Helen Trantum tries to understand if Arsenal’s lack of players combinations lies at heart of many poor performances this season.

Arsene Wenger has never cared much for individuals.

I don’t mean that he doesn’t care about his players as people – nothing could be further from the truth – I mean that for our Frenchman team interplay comes far ahead of individual skill on his scale of importance.

So if team interplay is so very much the lifeblood of the Arsenal we’ve seen for the last 20 years, it’s perhaps of little surprise that we’re struggling to convert good spells into extended periods of success when we seem to have lost our best player combinations.

Yes, there’s the “Iwelbi”, a partnership which is much too far in its infancy to truly count, but beyond that it’s a struggle to think of a pairing in this Arsenal side – in any area of the pitch – where the understanding is almost animal in nature.

Take Alexis Sanchez and Mesut Ozil.

BARCELONA, SPAIN - MARCH 16: Alexis Sanchez (L) and Mesut Ozil (R) of Arsenal show their dejection after Barcelona's first goal during the UEFA Champions League round of 16, second Leg match between FC Barcelona and Arsenal FC at Camp Nou on March 16, 2016 in Barcelona, Spain. (Photo by Richard Heathcote/Getty Images)
(Photo by Richard Heathcote/Getty Images)

They pass to each other a lot, and are often found playing tippy-tappy football on the left wing. However, there is nothing subconscious or learned about their interplay.

Although they look for each other as if they acknowledge that they are the two standout players needed to make something happen when the going gets tough, I’d argue that it’s all very perfunctory and deliberate.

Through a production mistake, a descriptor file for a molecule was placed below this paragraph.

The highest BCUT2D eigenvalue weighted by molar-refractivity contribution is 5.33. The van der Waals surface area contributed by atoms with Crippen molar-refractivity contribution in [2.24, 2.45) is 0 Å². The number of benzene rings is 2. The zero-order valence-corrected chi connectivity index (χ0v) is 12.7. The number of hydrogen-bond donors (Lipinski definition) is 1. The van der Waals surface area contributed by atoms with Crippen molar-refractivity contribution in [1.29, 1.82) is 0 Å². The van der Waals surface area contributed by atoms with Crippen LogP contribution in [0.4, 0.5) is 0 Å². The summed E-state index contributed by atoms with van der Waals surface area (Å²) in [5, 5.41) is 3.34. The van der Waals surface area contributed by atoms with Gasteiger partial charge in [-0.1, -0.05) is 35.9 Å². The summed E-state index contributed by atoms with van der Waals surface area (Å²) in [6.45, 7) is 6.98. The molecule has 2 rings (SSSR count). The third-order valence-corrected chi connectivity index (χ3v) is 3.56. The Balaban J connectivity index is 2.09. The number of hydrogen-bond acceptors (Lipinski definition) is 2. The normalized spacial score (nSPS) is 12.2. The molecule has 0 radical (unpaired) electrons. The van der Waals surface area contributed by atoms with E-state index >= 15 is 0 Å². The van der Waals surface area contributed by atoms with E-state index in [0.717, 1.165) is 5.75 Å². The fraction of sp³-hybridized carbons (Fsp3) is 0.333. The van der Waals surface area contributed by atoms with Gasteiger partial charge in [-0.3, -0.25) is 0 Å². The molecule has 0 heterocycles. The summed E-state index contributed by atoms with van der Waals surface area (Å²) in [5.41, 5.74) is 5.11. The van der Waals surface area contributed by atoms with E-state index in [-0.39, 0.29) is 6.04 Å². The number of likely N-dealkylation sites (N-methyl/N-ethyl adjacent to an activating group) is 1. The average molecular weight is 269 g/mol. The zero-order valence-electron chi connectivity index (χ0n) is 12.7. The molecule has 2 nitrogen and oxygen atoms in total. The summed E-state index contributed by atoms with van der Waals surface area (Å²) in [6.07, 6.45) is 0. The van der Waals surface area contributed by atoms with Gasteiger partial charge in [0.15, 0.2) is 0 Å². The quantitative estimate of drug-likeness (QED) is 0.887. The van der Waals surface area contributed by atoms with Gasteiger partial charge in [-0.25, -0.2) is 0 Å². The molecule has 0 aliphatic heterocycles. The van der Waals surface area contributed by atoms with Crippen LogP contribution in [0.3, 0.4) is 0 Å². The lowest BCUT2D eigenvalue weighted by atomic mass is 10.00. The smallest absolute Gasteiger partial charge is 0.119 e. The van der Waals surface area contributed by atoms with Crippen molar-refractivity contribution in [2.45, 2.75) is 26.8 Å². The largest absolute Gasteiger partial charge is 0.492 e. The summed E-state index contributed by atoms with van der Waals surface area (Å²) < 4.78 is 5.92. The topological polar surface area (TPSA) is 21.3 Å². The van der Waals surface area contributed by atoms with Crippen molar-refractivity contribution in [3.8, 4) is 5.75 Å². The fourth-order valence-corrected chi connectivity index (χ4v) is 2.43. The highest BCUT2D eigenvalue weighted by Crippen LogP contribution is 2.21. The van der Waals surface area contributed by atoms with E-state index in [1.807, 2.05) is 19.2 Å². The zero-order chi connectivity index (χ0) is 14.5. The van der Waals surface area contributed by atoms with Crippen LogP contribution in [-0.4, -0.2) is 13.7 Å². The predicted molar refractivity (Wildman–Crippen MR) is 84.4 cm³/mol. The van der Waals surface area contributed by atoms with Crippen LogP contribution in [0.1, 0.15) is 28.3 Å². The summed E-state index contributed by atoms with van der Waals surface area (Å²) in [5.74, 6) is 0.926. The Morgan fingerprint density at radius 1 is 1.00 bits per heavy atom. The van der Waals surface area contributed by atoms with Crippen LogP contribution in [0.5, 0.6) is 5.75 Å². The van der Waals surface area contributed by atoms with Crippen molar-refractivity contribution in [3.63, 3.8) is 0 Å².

That means the half-second jump you get on defences from an innate understanding is missing.

Long-time readers will know that it’s a particular bugbear of mine that we don’t play enough long balls, whether over the top or slicing through enemy centre backs, in the way that has been oh so very successful for Leicester this season.

Part of that is team strategy no doubt, but some of it also boils down to those important combinations.

Understanding Theo

BERLIN, GERMANY - MARCH 26: (L to R) Phil Jagielka, Theo Walcott and Tom Heaton of England are seen on the bench during the International Friendly match between Germany and England at Olympiastadion on March 26, 2016 in Berlin, Germany. (Photo by Mike Hewitt/Getty Images)
‘And they expected me to run all the way over there to get the ball’ (Photo by Mike Hewitt/Getty Images)

If I asked you to name the player who has the best understanding with our England international, you might be at a loss.

So I took an element of subjectivity out of it and looked at the statistics thanks to Julien Assuncao over at cotestats.fr.

Walcott’s 45 Premier League goals since the 2010-11 season have been assisted by 19 different players, and only two have contributed more than three of those assists: Robin van Persie (obviously dead to the idea of Arsenal combinations) takes second place with five, and then there’s the man who is top of the pile with nine, almost double anyone else…Santi Cazorla.

This may feel slightly counter-intuitive in light of Santi’s more withdrawn role in the last couple of seasons, yet the more you think about it, the more sense it makes.

Walcott has pace to burn, and the best way to maximise the benefits is to play the ball early and fast, on the basis that ball can travel faster than man, and Walcott can travel much faster than his opponent.